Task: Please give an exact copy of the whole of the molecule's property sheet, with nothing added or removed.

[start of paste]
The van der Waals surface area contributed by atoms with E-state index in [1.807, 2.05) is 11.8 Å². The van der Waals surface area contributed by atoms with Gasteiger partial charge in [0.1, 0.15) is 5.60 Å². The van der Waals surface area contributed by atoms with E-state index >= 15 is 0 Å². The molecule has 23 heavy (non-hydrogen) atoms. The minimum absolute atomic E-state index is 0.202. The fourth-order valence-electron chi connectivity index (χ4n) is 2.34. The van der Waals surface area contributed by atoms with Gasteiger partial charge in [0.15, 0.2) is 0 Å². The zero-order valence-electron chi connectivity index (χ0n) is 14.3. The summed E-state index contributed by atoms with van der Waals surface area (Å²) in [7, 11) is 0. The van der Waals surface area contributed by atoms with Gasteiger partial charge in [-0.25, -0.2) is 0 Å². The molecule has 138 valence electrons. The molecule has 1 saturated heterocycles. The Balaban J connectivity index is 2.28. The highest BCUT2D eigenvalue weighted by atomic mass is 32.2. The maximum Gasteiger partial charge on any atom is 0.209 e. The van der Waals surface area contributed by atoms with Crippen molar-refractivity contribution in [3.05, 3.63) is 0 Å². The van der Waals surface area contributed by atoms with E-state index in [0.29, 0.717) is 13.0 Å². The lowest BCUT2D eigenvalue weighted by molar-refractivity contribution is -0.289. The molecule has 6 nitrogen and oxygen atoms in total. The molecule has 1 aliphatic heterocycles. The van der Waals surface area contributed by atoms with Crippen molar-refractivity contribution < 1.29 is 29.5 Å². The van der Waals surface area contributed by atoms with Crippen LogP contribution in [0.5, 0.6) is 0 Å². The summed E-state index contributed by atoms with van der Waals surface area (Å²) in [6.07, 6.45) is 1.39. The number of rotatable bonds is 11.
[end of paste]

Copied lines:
The van der Waals surface area contributed by atoms with E-state index in [1.807, 2.05) is 11.8 Å². The van der Waals surface area contributed by atoms with Gasteiger partial charge in [0.1, 0.15) is 5.60 Å². The van der Waals surface area contributed by atoms with E-state index >= 15 is 0 Å². The molecule has 23 heavy (non-hydrogen) atoms. The minimum absolute atomic E-state index is 0.202. The fourth-order valence-electron chi connectivity index (χ4n) is 2.34. The van der Waals surface area contributed by atoms with Gasteiger partial charge in [0.15, 0.2) is 0 Å². The zero-order valence-electron chi connectivity index (χ0n) is 14.3. The summed E-state index contributed by atoms with van der Waals surface area (Å²) in [7, 11) is 0. The van der Waals surface area contributed by atoms with Gasteiger partial charge in [-0.25, -0.2) is 0 Å². The molecule has 138 valence electrons. The molecule has 1 saturated heterocycles. The Balaban J connectivity index is 2.28. The highest BCUT2D eigenvalue weighted by atomic mass is 32.2. The maximum Gasteiger partial charge on any atom is 0.209 e. The van der Waals surface area contributed by atoms with Crippen molar-refractivity contribution in [3.05, 3.63) is 0 Å². The van der Waals surface area contributed by atoms with E-state index in [0.29, 0.717) is 13.0 Å². The lowest BCUT2D eigenvalue weighted by molar-refractivity contribution is -0.289. The molecule has 6 nitrogen and oxygen atoms in total. The molecule has 1 aliphatic heterocycles. The van der Waals surface area contributed by atoms with Crippen molar-refractivity contribution < 1.29 is 29.5 Å². The van der Waals surface area contributed by atoms with Crippen LogP contribution in [0.5, 0.6) is 0 Å². The summed E-state index contributed by atoms with van der Waals surface area (Å²) in [6.07, 6.45) is 1.39. The number of rotatable bonds is 11.